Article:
In Nigeria, climate change is one of the most serious threats to its economy particularly the agricultural sector and food security due to Nigeria’s over dependence on rain-fed agriculture, compounded by factors such as widespread poverty, unemployment and weak capacity. According to National Bureau of Statistics (2011), about 60% of the Nigeria population is employed in the agricultural sector. Nigerian agriculture is already under significant pressure to meet the demand of rising population using finite, often degraded soil and water resources, which are now further stressed by the impact of climate change (Awotoye & Mathew, 2010). Ikeme (2009) noted that Nigeria is currently experiencing increasing incidence of diseases, declining agricultural productivity, increasing number of heat waves, unreliable or erratic weather patterns, flooding, declining rainfall in already desert-prone areas in the north causing increasing desertification, decreasing food production in central regions, and destruction of livelihoods by rising waters in coastal areas where people depend on fishing and farming.
The most significant effects/impacts of climate change experienced by farmers In Enugu State according to Ozor and Nnaji (2011) are soil erosion, lack of portable water for human consumption and livestock use, loss of vegetation/pastures, intense weed growth, incidence of pests and diseases distortion and destruction of wildlife ecosystems, decrease in soil fertility and health related issues of climate change which can affect production, drudgery and stress from heat, etc. Also Enete et al. (2011) noted that the biggest effect of climate change in the state include reduced farm yield and income, drying up of streams/rivers, reduction in storage quality of crops, loss of pastureland/vegetation and destruction of wildlife ecosystem. According to Ozor and Nnaji (2011), Enete et al. (2011), this is attributable to the fact that Enugu State has a drier weather, being closer to the North, and hence inherent insufficient rain water for maximum crop yield. For example, according to Walsh and Lawler (1981) rainfall regime classification, Enugu State falls under a markedly seasonal regime with a long drier season; and a reliability of rainfall regime characterized by a more marked variability in the months of maximum rainfall. Enete (2014) also noted that traditional crops with exception of cassava and pepper had significant decrease as rainfall continued to be more erratic when yields of crops were correlated with annual rainfall pattern in Enugu State. Hence, the general change in the seasonal rainfall regime and reduction in crop yields observed are sufficient indicators of climate change in Enugu State.
Flooding is recorded every year in all the states along the Niger River and its tributaries, frequently causing disasters as stated by Nigerian Environmental Study Team, NEST (2004). In the study area, it is on record that flooding is of great concern to the present state government according to Building Nigeria's Response to Climate Change (2009). Resulting from flood problem in the study area which is attributable to climate change, the state ministry of environment has of recent carried out listing exercise to obtain and up-date the data bank on the environmental degradation prone areas of the state (Nzeh & Eboh, 2011).
Farmers are experiencing climate change in the form of late arrival of rains and early retreating of rains, increasing annual temperature, thunderstorms, heavy winds, flooding, etc though have not considered its deeper implication. For instance, higher temperatures lower the yield of desirable crops while encouraging weeds and pests’ proliferation and changes in precipitation patterns increase the likelihood of short-run crop failure and long-run production declines, thus creating a huge challenge to food production and livelihoods (Deutshe Bank Research, 2009). According to Department for International Development (2009) assertion that if no adaptation is implemented, climate change could result in a loss of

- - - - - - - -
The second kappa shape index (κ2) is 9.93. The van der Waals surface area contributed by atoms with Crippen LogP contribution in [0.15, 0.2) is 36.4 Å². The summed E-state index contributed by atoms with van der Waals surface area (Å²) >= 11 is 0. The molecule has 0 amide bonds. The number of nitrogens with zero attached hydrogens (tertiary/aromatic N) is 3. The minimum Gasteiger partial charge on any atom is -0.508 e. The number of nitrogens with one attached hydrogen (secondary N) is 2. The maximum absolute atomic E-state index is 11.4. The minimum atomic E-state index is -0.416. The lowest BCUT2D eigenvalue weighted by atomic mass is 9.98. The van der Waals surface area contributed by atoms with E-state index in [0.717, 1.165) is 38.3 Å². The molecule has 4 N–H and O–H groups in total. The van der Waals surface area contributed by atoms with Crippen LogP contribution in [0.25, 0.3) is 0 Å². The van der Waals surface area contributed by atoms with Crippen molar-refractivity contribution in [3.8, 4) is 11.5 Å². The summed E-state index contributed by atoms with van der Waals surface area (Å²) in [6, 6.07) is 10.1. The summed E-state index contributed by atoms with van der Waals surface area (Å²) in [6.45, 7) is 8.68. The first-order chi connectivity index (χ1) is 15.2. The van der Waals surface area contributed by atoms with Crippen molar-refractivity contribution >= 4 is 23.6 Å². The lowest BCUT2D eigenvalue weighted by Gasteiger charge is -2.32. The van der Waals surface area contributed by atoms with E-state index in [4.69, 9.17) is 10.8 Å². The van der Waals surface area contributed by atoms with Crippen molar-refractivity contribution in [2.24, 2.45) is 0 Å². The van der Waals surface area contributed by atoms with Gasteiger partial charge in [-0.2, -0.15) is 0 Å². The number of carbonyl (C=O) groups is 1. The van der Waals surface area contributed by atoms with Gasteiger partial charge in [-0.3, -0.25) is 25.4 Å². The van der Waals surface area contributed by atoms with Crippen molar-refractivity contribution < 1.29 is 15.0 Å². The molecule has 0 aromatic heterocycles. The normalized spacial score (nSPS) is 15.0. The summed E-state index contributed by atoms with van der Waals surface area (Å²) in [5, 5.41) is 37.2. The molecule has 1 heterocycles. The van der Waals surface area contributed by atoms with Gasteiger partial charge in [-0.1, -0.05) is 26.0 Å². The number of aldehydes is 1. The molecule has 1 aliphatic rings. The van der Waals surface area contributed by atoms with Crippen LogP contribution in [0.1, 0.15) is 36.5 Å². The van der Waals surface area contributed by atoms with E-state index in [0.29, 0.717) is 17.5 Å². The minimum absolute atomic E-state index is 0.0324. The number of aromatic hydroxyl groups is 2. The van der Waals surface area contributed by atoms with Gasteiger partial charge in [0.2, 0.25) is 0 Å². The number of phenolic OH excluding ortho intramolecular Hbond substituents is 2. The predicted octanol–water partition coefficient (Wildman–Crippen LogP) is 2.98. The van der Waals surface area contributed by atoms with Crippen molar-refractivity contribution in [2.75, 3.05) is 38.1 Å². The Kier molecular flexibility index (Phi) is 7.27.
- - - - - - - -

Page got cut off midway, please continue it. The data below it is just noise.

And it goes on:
between 2% and 11% of Nigeria’s Gross Domestic Product (GDP) by 2020, rising to between 6% and 38% by the year 2050. This loss is equivalent to between N15 trillion (US$ 100 billion) and N69 trillion (US$ 460 billion). Steps must be taken to rescue Nigeria’s agriculture especially arable crop production from the negative effects of climate change.
The fact that climate has been changing in the past and continuous to change in the future implies the need to understand how smallholder farmers perceive climate change and adapt in order to guide strategies for adaptation in the future. Studies by Mertz, Mbow, Reenberg and Diouf (2009), Ishaya and Abaje (2008), and David, Thomas, Twyman, Osbahr and Hewitson (2007) indicate that farmers adapt in order to reduce the negative impacts of climate change. Zeirovgel et al. (2008) noted that the world has been undergoing series of adaptations in response to climate variability since the current climate change is expected to present heightened danger with potential grave consequences. As a result, adaptation has been identified as a policy option to mitigate the adverse effects of climate change on farm productivity (Onyeneke & Madukwe, 2010). This is in line with the provisions of Article 4.1b of the United Nations Framework Convention on Climate Change, UNFCCC (2007) that all sectors including agriculture must formulate and implement national or regional programs containing measures to facilitate adequate adaptation to climate change. Intergovernmental Panel on Climate Change (2001) therefore defined adaptation to climate change as the adjustment in natural or human systems in response to actual or expected climate stimuli or their effects which moderates the harm or exploits beneficial opportunities associated with climate change.
As a result of climate change negative effects, smallholder farmers have been modifying their farming practices in order to deal with them. Adaptation helps farmers achieve their food, income and livelihood security in the face of changing climatic conditions, extreme weather conditions such as droughts and floods (International Institute for Sustainable Development, 2007; De Wit & Stankiewiez, 2006; Kandlinkar & Risbey, 2000). Common adaptation measures in agriculture include the use of new crop varieties, irrigation, crop diversification, mixed crop livestock farming system and changing planting dates (Bradshaw, Dolan & Smit, 2004; Kurukulasuriya & Mendelson, 2006; Nhemachena & Hassan, 2007).